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The September Queen by Gillian Bagwell

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Miss Moppet
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The September Queen by Gillian Bagwell

Post by Miss Moppet » Tue December 6th, 2011, 3:04 pm

Was Jane Lane really Charles II’s mistress? No one knows for sure, but what is known is that in the troubled years following the English Civil War, she risked her life to help him flee the country. Gillian Bagwell reimagines their relationship with insight and conviction: like Jason and Marie in The Bourne Identity, Jane and Charles find passion in the most dangerous of situations, where their only safety lies in trusting each other. Once they separate, the tension increases, as Jane, waiting to hear if Charles has reached safety, realises she has been implicated in his escape and may have to flee herself. Despite the pace of the first half of the book, it feels solidly researched, with a rich sense of place and atmosphere. The horselore in particular seemed very authentic – everything you might want to know about riding pillion is here!

Unfortunately, once past the halfway mark, the narrative drive which has built up rapidly dissipates as Jane moves from the centre to the fringes of the action. The topography of her continental exile is much less vividly portrayed and her life as a lady in waiting – about which not much is known – doesn’t offer the requisite material for compelling fiction. I would have been quite happy to skip this part of her life and continue the story on the eve of the Restoration.

The final section has some of the most powerful and emotive scenes in the book as Jane has to come to terms with what she has given up for her king - and the realisation that she is only one of many women in his life. She tries to help Lucy Walter, one of Charles’s early mistresses, now on a downward trajectory, while Barbara Palmer is glimpsed at a ball, triumphant in ice blue, at the beginning of her volatile liaison with Charles. Another of Jane’s close friends is the ambitious Anne Hyde, a commoner royal mistress (of the future James II) who sets her sights on marriage. Jane’s fate is different to all of them, and she herself has to determine the end of her story.

I can recommend The September Queen as a fast-paced, sensual chase and a tribute to a courageous woman who made her mark on England’s history.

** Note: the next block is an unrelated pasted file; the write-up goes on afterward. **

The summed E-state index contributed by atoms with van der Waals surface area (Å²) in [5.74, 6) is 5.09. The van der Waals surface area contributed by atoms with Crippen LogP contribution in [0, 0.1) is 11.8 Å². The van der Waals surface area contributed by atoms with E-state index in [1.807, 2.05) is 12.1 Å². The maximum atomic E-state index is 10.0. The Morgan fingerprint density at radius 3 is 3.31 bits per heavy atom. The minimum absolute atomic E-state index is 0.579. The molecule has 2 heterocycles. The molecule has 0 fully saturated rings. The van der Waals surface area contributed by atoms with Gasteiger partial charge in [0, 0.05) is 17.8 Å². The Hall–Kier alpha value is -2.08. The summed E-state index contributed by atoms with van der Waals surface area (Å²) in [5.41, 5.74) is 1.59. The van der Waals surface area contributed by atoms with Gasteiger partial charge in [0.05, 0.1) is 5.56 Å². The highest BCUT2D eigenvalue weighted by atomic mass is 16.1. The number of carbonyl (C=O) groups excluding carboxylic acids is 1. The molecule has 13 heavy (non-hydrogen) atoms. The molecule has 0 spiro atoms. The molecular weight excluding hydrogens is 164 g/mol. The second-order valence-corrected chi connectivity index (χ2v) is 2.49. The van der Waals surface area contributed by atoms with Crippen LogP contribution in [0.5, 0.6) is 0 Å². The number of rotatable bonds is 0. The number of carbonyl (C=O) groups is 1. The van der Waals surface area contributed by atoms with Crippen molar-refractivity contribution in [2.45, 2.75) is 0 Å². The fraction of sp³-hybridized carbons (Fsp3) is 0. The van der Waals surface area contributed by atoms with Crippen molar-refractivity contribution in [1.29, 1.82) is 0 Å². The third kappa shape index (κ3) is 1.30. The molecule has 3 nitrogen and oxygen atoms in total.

Review copy provided by the publisher.

annis
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Post by annis » Wed December 7th, 2011, 7:53 pm

I'm looking forward to reading this one. Jane Lane also features quite prominently in Georgette Heyer's Royal Escape, a novel about the time Charles II spent being hunted through England after the Battle of Worcester.

Gillian Bagwell recently posted an interesting article on the Historical Tapestry blog about the Royal Oak - a tradition which preserves the tree Charles hid in while trying to evade his Roundhead enemies, by continuing to propagate from the original.
http://historicaltapestry.blogspot.com/ ... gwell.html

SGM
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Post by SGM » Wed December 7th, 2011, 8:59 pm

[QUOTE=Miss Moppet;94716]Another of Jane’s close friends is the ambitious Anne Hyde, a commoner royal mistress (of the future James II) who sets her sights on marriage. QUOTE]

Hmm. I have never come across that depiction of Anne Hyde before but who knows. I know her father (probably the most stalwart of Charles's advisers during the exile) told her she would ruin them all, particularly with reference to her conversion.

However, I remember in the lead up to the wedding of William and Kate, it was mentioned it was X many hundreds of years since the heir to the throne married a commoner and by my reckoning this was probably a reference to Anne Hyde because I can't think of any commoners between her and Kate, unless we count Maria Fitzherbert who probably did marry the Prince Regent even if not legally.

I think James wanted to renege on his marriage to Anne but Charles wouldn't let him which always made me like Charles all the more.
Currently reading - Emergence of a Nation State by Alan Smith

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